If you’ve been going a bit stir crazy in lockdown, you’ve now climbed all your local projects, or you just want to escape for a holiday, the question on your mind is likely to be: where can I go without having to self-isolate on arrival or when returning back to the UK?
Let’s face it, a holiday in self-isolation for 14 days before being let out to do any fun stuff isn’t really a holiday. And who has a spare two weeks of holiday anyways? So what can we do?
The UK government has just released a list of countries where you can return to England (similar but slightly different rules apply to Wales, Scotland and Northern Ireland) and not have to self-isolate. Find out the full list of the travel corridors for England here, Wales here, Scotland here and Northern Ireland here. Just be aware that you will need to self-isolate if you visited or made a transit stop in a country that is not on the list in the 14 days before your return to England.
If you don’t have time to read all that, we’ve sifted through the rules and restrictions to find out some of the top destinations you can head to. But first, should you travel abroad?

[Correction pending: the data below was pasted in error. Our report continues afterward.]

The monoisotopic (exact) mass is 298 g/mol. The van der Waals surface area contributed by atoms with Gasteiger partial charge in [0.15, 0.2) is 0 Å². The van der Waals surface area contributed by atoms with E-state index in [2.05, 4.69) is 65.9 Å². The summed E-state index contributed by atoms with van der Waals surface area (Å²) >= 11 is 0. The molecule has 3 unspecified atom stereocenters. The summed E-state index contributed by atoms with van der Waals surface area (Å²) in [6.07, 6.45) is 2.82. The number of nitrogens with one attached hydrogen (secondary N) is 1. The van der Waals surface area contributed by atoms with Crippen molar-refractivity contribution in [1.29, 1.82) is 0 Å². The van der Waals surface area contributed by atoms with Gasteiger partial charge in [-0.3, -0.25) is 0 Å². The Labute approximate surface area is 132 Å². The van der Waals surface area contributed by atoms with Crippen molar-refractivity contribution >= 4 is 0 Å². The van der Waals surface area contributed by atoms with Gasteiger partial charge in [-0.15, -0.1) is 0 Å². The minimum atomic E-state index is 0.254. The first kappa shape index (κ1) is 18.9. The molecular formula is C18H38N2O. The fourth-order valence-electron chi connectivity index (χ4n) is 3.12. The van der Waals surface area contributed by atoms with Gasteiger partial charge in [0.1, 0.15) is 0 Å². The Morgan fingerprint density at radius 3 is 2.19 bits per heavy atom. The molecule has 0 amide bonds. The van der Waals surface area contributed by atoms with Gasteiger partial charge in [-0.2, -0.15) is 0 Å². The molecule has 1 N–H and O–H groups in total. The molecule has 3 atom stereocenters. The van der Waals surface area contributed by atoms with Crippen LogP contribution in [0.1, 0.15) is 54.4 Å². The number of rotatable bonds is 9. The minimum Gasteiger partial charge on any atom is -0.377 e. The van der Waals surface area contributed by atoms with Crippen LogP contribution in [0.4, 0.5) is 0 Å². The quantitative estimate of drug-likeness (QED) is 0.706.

Should you travel abroad
Although many destinations are opening up, like when climbing, it's up to you to make your own assessment of any risks based on your personal circumstances and travel plans. Travelling overseas won't suit everyone at the moment, and staying in the UK is a great option.
One of the easiest places to get to from the UK, climbing in France is back on the cards now as British tourists no longer have to do the 14-day quarantine on arrival, the rule was only just relaxed on 10 July, and France is on the UK government's quarantine exemption list.
The question of where to go climbing in France can lead to a discussion that lasts longer than your allocated slot at the pub, so you’ll just have to go back for another night of drinking and planning!
Of course, the style of climbing you’re seeking will influence the destinations offered, but with multiple world-class venues across the disciplines of bouldering, sport, trad and alpine you’ll never be disappointed with the final answer.